Rallying to Protect Admissions Standards at America’s Best Public High School
by Asra Q. Nomani and Glenn Miller
September 23, 2020

This week, a group of about 200 students, parents, alumni, and concerned local residents flooded the sidewalk in front of America’s number-one-ranked public high school—Thomas Jefferson High School for Science and Technology in Alexandria, Virginia. This was no back-to-school event. It was a rally to save the soul of the school itself.

The parents included Norma Muñoz, a Peruvian immigrant who told us she was there to “fight for TJ” (as the school is known locally). Other parents were from China, India, and South Korea. They stepped forward, one by one, to describe their families’ journeys—from marching in Tiananmen Square decades ago to arriving in the United States with only dollars in their pockets.

“I came here for freedom,” said Yuyan Zhou, a Chinese-American woman who’s spent eight years as a TJ parent. “Moral courage is the only solution for this madness. Stand up for your rights. Stand up for your values. Fight for the future of our students!”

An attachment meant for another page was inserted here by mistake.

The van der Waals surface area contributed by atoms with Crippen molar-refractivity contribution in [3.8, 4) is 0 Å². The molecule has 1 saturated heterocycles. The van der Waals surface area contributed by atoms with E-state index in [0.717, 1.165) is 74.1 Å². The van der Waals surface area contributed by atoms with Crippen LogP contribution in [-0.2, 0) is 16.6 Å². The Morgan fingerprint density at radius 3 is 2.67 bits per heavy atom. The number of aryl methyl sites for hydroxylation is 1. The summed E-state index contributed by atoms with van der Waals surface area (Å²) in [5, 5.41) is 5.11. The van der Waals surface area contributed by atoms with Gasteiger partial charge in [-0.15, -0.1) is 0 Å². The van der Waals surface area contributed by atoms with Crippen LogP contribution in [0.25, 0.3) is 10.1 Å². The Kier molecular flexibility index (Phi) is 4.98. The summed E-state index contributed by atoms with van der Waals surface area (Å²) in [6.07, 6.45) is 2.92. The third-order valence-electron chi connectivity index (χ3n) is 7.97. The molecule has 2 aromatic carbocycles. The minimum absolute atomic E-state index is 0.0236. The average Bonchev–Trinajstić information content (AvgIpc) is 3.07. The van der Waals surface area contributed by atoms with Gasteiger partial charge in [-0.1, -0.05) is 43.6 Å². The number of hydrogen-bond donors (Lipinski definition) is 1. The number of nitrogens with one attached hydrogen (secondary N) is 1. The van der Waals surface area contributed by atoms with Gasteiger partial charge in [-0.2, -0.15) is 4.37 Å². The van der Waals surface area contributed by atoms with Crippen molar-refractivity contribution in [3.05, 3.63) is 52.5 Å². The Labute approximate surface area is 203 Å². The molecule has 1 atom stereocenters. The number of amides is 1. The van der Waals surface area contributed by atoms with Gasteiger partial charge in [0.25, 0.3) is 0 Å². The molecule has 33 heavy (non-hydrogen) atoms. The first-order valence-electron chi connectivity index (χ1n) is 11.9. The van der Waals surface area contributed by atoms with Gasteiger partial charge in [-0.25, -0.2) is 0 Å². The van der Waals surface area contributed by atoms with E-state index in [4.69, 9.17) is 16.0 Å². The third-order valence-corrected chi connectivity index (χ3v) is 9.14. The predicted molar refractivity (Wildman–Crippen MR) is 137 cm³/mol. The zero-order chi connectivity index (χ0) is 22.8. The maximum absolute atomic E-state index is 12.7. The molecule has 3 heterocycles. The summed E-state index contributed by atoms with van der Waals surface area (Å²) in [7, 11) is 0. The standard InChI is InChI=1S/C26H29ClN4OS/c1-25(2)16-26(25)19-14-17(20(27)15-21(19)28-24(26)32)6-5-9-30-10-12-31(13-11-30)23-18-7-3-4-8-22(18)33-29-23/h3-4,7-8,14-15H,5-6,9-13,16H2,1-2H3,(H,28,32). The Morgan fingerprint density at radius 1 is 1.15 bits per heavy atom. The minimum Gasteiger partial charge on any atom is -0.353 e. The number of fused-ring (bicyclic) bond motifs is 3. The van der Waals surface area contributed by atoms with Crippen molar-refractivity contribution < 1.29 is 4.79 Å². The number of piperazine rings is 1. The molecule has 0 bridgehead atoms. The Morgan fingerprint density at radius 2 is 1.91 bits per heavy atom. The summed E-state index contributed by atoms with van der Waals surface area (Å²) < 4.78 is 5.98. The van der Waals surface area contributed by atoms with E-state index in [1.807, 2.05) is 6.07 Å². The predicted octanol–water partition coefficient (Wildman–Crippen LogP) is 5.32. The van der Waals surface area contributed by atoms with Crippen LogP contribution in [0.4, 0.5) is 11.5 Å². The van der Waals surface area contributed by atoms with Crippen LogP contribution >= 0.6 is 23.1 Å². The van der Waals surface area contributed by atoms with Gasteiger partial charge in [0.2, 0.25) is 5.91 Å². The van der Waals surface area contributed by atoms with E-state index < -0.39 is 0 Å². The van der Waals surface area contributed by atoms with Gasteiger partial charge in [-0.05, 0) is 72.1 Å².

And what is this “madness” Ms. Zhou describes? Since early June, a small but vocal group of TJ alumni have worked with activist school-board members, state education officials, politicians, and even TJ’s principal, to undermine the school’s selective admissions process. Their language consistently channels fashionable academic doctrines such as critical race theory (popularly known as CRT), which presuppose that all of society’s institutions are embedded with implicit forms of white supremacy.

The result is a proposal to replace the existing race-blind, merit-based TJ admissions system of standardized tests, grade rankings, essays, and teacher recommendations with a process based on random selection from among applicants who have a core class GPA of 3.5 or greater (and are currently enrolled in algebra). Fairfax County Public Schools (FCPS) Superintendent Scott Brabrand has branded this proposed new system a “merit lottery.”

Twenty years ago, 70 percent of TJ students were white. Today, 79 percent are minority, mostly from immigrant Asian families, many of whom fled persecution and economic privation. This shift in TJ’s student body has included a large drop in white students, who now account for only 19 percent of total admissions; while black and Hispanic admissions have remained relatively unchanged, at about two percent and three percent respectively. The activists seeking to eliminate TJ’s meritocratic admissions systems attribute this latter result to systemic racism.